I’ve often stopped in George’s field seeking my stone. I found it in September. Black granite. Oval. Knee-high. Lying in the grass.

A bearded young man approached. I said I was an old friend of George, looking for a stone for our gravesite. I said I’d found the right one. Geo, George’s son, said I’d have to speak with George. “His stones are like children to him.”


On October 15, just before noon, Geo drove an old red pick-up with the stone in the back to the Bolinas Cemetery. The cemetery lies on a high slope next to Mary Magdalene Catholic Church at the entrance to Horseshoe Hill Road. Geo’s brother Zack followed driving an old yellow forklift.

Geo and Zack hoisted the stone off the pickup with the forklift. Zack maneuvered deftly to the gravesite. He set the stone down. Our gravesite is at the top of the cemetery. Under an old eucalyptus tree. Just below the gravesites of Lawrence Ferlinghetti, the poet, and his wife.

Our stone weighs 1800 pounds, Zack told me. Just under a ton.


My wife Sharyle and I hope we won’t rest beneath our stone for years to come. But I’ve walked with over two thousand souls in the valley of the shadow of death for many years. Facing my own death is a dharmic responsibility. I love life fiercely. I am utterly alive. I have no wish to go. But I am grateful I placed our stone.

Our cemetery is no distant place. It’s woven into the fabric of community life. Our friends lie here. We visit them. We visit old timers whose grave markers have eroded into silence. The cemetery is cool and quiet. The air is sweet and fresh.

As we finished placing the stone, George Gonzalez pulled up in a white car to take a look. We spoke of friends buried nearby under his stones. I said I would inscribe nothing on the stone. I said I have a 500-year perspective. “I guarantee my stones for 500 years,” George said.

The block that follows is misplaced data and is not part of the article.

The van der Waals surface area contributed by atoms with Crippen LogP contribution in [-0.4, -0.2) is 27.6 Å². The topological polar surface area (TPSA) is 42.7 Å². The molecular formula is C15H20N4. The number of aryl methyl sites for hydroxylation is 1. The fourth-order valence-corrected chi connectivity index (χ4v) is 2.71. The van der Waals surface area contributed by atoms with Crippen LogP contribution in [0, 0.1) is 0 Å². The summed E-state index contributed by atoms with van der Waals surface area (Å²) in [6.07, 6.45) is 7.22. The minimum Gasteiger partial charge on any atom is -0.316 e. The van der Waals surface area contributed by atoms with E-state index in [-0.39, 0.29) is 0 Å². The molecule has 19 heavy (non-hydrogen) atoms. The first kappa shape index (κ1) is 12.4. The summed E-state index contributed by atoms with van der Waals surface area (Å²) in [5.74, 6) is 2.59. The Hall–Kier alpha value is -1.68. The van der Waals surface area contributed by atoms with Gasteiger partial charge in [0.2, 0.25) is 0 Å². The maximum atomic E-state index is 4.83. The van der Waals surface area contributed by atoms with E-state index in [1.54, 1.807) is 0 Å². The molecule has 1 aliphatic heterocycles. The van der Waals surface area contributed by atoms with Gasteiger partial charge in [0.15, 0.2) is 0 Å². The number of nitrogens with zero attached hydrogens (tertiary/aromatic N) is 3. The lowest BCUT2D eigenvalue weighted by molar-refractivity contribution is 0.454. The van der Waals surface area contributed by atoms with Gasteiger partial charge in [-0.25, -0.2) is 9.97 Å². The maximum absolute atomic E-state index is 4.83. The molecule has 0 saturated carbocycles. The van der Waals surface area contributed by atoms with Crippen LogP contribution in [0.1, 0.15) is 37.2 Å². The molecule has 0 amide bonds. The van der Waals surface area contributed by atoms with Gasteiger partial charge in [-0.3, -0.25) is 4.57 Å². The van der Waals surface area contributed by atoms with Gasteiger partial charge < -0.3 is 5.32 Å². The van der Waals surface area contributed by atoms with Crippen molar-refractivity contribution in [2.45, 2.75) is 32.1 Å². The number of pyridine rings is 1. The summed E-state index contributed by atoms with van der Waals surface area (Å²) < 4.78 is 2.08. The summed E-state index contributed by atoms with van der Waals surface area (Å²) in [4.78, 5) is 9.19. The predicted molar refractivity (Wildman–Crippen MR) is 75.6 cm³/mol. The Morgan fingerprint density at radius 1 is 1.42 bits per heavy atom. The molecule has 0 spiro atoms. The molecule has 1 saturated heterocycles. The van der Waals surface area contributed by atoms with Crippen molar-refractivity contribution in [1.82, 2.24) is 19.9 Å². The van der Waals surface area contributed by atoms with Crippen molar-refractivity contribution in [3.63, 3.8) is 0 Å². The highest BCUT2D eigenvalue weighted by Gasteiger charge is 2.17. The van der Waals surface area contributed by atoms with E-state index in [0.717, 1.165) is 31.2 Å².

Please Support Our Work

So, my friends, thanks for reading my personal letter to you.

Our work is stronger than ever before.
What we need is your support.
Your support has been and always will always be the glue that makes our work possible.
Commonweal is a rare and precious community of service to life.

Commonweal exists by some form of grace. It has persevered for 45 years. It keeps getting quietly stronger.

I thank each of you who have walked with us and supported our work for so many years.

I am grateful for each of you who have come to our work more recently and have been so generous.

Please give what you can to support our work. Project support and core support are equally welcome. A sustaining gift on your credit card is a wonderful way to give at a level you can afford.


A gift of $20 a month brings us $240 a year.
A gift of $30 a month is just shy of a dollar a day.
A dollar a day is a beautiful way to hold Commonweal close.
If you are able to contribute more, the blessing multiplies many times over.

One-time gifts are equally welcome. Estate gifts have a profound impact on sustaining our work.

Gifts of real estate, vehicles, boats, and other objects of value put your sleeping capital to work.


I know I feel better when I write a check or type in my credit card to give to a cause that matters to me.

If you believe in our work, contributing what you can makes you an active member of Commonweal’s community.


I offer you heartfelt best wishes and prayers for the new year. May we grow toward the consciousness we need to be wise stewards of this beautiful planet.

We need each other. The Great Work needs us.

Poetry is close to the heart of our work in healing. So I close with this Rilke poem, translated by Joanna Macy and Anita Barrows.

Go to the Limits of Your Longing

God speaks to each of us as he makes us,
then walks with us silently out of the night.

These are the words we dimly hear:

You, sent out beyond your recall,
go to the limits of your longing.
Embody me.

Flare up like a flame
and make big shadows I can move in.

Let everything happen to you: beauty and terror.
Just keep going. No feeling is final.
Don’t let yourself lose me.

Nearby is the country they call life.
You will know it by its seriousness.

Give me your hand.

Book of Hours, I 59

May the New Year bring you peace and joy, love and light.

Join us in the Great Work.

With love and gratitude,
Michael Lerner

To make an online donation go to: www.commonweal.org/support/

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PO Box 316
Bolinas, CA 94924

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Photo: Sharyle Patton